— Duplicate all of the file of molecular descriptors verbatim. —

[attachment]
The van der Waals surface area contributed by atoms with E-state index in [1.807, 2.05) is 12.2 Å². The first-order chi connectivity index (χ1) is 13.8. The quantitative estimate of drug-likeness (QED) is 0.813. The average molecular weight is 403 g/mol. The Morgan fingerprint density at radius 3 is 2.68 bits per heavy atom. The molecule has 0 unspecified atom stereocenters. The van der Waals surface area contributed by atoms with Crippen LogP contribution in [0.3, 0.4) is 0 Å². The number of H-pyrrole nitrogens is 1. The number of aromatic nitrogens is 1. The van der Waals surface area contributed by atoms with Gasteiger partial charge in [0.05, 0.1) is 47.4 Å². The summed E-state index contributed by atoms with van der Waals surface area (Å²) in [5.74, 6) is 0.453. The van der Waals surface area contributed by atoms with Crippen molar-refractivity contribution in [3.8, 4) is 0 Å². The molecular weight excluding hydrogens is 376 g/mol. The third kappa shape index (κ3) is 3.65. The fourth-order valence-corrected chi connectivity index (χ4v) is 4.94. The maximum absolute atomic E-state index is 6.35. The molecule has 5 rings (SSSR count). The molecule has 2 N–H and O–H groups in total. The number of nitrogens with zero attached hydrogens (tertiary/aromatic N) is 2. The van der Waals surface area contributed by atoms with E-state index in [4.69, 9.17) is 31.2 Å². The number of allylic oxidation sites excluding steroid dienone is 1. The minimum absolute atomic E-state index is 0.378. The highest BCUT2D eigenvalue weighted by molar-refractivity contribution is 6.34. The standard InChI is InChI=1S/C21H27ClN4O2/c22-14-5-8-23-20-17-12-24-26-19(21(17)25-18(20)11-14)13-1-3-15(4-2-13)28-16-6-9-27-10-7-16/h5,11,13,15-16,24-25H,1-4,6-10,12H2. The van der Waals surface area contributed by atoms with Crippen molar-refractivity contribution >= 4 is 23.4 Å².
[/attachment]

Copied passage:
The van der Waals surface area contributed by atoms with E-state index in [1.807, 2.05) is 12.2 Å². The first-order chi connectivity index (χ1) is 13.8. The quantitative estimate of drug-likeness (QED) is 0.813. The average molecular weight is 403 g/mol. The Morgan fingerprint density at radius 3 is 2.68 bits per heavy atom. The molecule has 0 unspecified atom stereocenters. The van der Waals surface area contributed by atoms with Crippen LogP contribution in [0.3, 0.4) is 0 Å². The number of H-pyrrole nitrogens is 1. The number of aromatic nitrogens is 1. The van der Waals surface area contributed by atoms with Gasteiger partial charge in [0.05, 0.1) is 47.4 Å². The summed E-state index contributed by atoms with van der Waals surface area (Å²) in [5.74, 6) is 0.453. The van der Waals surface area contributed by atoms with Crippen molar-refractivity contribution in [3.8, 4) is 0 Å². The molecular weight excluding hydrogens is 376 g/mol. The third kappa shape index (κ3) is 3.65. The fourth-order valence-corrected chi connectivity index (χ4v) is 4.94. The maximum absolute atomic E-state index is 6.35. The molecule has 5 rings (SSSR count). The molecule has 2 N–H and O–H groups in total. The number of nitrogens with zero attached hydrogens (tertiary/aromatic N) is 2. The van der Waals surface area contributed by atoms with E-state index in [4.69, 9.17) is 31.2 Å². The number of allylic oxidation sites excluding steroid dienone is 1. The minimum absolute atomic E-state index is 0.378. The highest BCUT2D eigenvalue weighted by molar-refractivity contribution is 6.34. The standard InChI is InChI=1S/C21H27ClN4O2/c22-14-5-8-23-20-17-12-24-26-19(21(17)25-18(20)11-14)13-1-3-15(4-2-13)28-16-6-9-27-10-7-16/h5,11,13,15-16,24-25H,1-4,6-10,12H2. The van der Waals surface area contributed by atoms with Crippen molar-refractivity contribution >= 4 is 23.4 Å².